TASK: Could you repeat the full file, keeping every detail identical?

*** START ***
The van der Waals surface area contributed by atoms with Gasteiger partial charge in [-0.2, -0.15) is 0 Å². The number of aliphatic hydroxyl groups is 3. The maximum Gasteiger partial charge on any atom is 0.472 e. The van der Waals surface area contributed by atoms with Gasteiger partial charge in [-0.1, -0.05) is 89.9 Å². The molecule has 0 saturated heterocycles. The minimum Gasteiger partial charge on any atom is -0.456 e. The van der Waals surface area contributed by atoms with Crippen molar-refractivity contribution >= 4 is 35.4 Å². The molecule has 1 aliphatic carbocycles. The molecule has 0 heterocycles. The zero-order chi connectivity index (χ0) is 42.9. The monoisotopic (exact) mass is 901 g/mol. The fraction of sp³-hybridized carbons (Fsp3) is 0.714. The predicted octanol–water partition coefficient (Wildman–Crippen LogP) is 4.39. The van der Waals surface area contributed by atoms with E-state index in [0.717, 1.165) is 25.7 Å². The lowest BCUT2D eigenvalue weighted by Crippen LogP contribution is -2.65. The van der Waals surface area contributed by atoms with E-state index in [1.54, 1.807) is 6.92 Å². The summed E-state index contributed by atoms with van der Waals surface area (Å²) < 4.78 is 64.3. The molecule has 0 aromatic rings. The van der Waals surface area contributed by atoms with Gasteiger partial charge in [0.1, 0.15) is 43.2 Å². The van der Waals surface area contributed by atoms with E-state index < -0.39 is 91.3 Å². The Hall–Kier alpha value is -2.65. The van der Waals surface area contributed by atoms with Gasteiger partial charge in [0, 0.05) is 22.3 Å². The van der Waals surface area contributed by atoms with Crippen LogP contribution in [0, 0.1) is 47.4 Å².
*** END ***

The van der Waals surface area contributed by atoms with Gasteiger partial charge in [-0.2, -0.15) is 0 Å². The number of aliphatic hydroxyl groups is 3. The maximum Gasteiger partial charge on any atom is 0.472 e. The van der Waals surface area contributed by atoms with Gasteiger partial charge in [-0.1, -0.05) is 89.9 Å². The molecule has 0 saturated heterocycles. The minimum Gasteiger partial charge on any atom is -0.456 e. The van der Waals surface area contributed by atoms with Crippen molar-refractivity contribution >= 4 is 35.4 Å². The molecule has 1 aliphatic carbocycles. The molecule has 0 heterocycles. The zero-order chi connectivity index (χ0) is 42.9. The monoisotopic (exact) mass is 901 g/mol. The fraction of sp³-hybridized carbons (Fsp3) is 0.714. The predicted octanol–water partition coefficient (Wildman–Crippen LogP) is 4.39. The van der Waals surface area contributed by atoms with E-state index in [0.717, 1.165) is 25.7 Å². The lowest BCUT2D eigenvalue weighted by Crippen LogP contribution is -2.65. The van der Waals surface area contributed by atoms with E-state index in [1.54, 1.807) is 6.92 Å². The summed E-state index contributed by atoms with van der Waals surface area (Å²) < 4.78 is 64.3. The molecule has 0 aromatic rings. The van der Waals surface area contributed by atoms with Gasteiger partial charge in [0.1, 0.15) is 43.2 Å². The van der Waals surface area contributed by atoms with E-state index < -0.39 is 91.3 Å². The Hall–Kier alpha value is -2.65. The van der Waals surface area contributed by atoms with Gasteiger partial charge in [0, 0.05) is 22.3 Å². The van der Waals surface area contributed by atoms with Crippen LogP contribution in [0, 0.1) is 47.4 Å².